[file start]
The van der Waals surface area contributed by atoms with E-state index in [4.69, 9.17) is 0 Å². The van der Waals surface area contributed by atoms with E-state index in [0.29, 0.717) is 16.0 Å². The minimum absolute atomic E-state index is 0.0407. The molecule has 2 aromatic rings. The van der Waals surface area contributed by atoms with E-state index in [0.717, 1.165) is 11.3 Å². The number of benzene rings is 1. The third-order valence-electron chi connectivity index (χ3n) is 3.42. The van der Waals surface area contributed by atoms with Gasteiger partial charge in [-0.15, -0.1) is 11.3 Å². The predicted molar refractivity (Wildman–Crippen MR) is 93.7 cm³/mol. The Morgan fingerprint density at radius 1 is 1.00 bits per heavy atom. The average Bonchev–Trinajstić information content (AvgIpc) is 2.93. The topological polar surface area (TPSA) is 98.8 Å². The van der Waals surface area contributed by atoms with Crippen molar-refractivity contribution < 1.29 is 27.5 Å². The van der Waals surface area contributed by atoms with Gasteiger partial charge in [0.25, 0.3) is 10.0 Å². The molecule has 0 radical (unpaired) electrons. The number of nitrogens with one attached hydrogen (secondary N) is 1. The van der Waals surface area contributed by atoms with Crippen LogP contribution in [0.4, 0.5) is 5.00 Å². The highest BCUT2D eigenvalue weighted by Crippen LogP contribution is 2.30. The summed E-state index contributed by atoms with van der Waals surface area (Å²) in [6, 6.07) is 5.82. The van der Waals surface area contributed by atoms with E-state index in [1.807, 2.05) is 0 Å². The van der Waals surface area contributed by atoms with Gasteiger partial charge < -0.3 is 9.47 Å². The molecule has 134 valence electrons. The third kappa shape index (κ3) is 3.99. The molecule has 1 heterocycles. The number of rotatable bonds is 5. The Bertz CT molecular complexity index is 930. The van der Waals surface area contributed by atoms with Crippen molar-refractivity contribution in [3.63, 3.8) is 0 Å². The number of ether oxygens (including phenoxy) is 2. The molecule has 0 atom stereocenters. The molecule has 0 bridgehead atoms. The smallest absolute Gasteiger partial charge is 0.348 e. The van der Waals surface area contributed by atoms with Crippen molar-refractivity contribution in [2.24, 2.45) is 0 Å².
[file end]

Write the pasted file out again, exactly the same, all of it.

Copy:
The van der Waals surface area contributed by atoms with E-state index in [4.69, 9.17) is 0 Å². The van der Waals surface area contributed by atoms with E-state index in [0.29, 0.717) is 16.0 Å². The minimum absolute atomic E-state index is 0.0407. The molecule has 2 aromatic rings. The van der Waals surface area contributed by atoms with E-state index in [0.717, 1.165) is 11.3 Å². The number of benzene rings is 1. The third-order valence-electron chi connectivity index (χ3n) is 3.42. The van der Waals surface area contributed by atoms with Gasteiger partial charge in [-0.15, -0.1) is 11.3 Å². The predicted molar refractivity (Wildman–Crippen MR) is 93.7 cm³/mol. The Morgan fingerprint density at radius 1 is 1.00 bits per heavy atom. The average Bonchev–Trinajstić information content (AvgIpc) is 2.93. The topological polar surface area (TPSA) is 98.8 Å². The van der Waals surface area contributed by atoms with Crippen molar-refractivity contribution < 1.29 is 27.5 Å². The van der Waals surface area contributed by atoms with Gasteiger partial charge in [0.25, 0.3) is 10.0 Å². The molecule has 0 radical (unpaired) electrons. The number of nitrogens with one attached hydrogen (secondary N) is 1. The van der Waals surface area contributed by atoms with Crippen LogP contribution in [0.4, 0.5) is 5.00 Å². The highest BCUT2D eigenvalue weighted by Crippen LogP contribution is 2.30. The summed E-state index contributed by atoms with van der Waals surface area (Å²) in [6, 6.07) is 5.82. The van der Waals surface area contributed by atoms with E-state index in [1.807, 2.05) is 0 Å². The van der Waals surface area contributed by atoms with Gasteiger partial charge < -0.3 is 9.47 Å². The molecule has 134 valence electrons. The third kappa shape index (κ3) is 3.99. The molecule has 1 heterocycles. The number of rotatable bonds is 5. The Bertz CT molecular complexity index is 930. The van der Waals surface area contributed by atoms with Crippen molar-refractivity contribution in [3.63, 3.8) is 0 Å². The number of ether oxygens (including phenoxy) is 2. The molecule has 0 atom stereocenters. The molecule has 0 bridgehead atoms. The smallest absolute Gasteiger partial charge is 0.348 e. The van der Waals surface area contributed by atoms with Crippen molar-refractivity contribution in [2.24, 2.45) is 0 Å².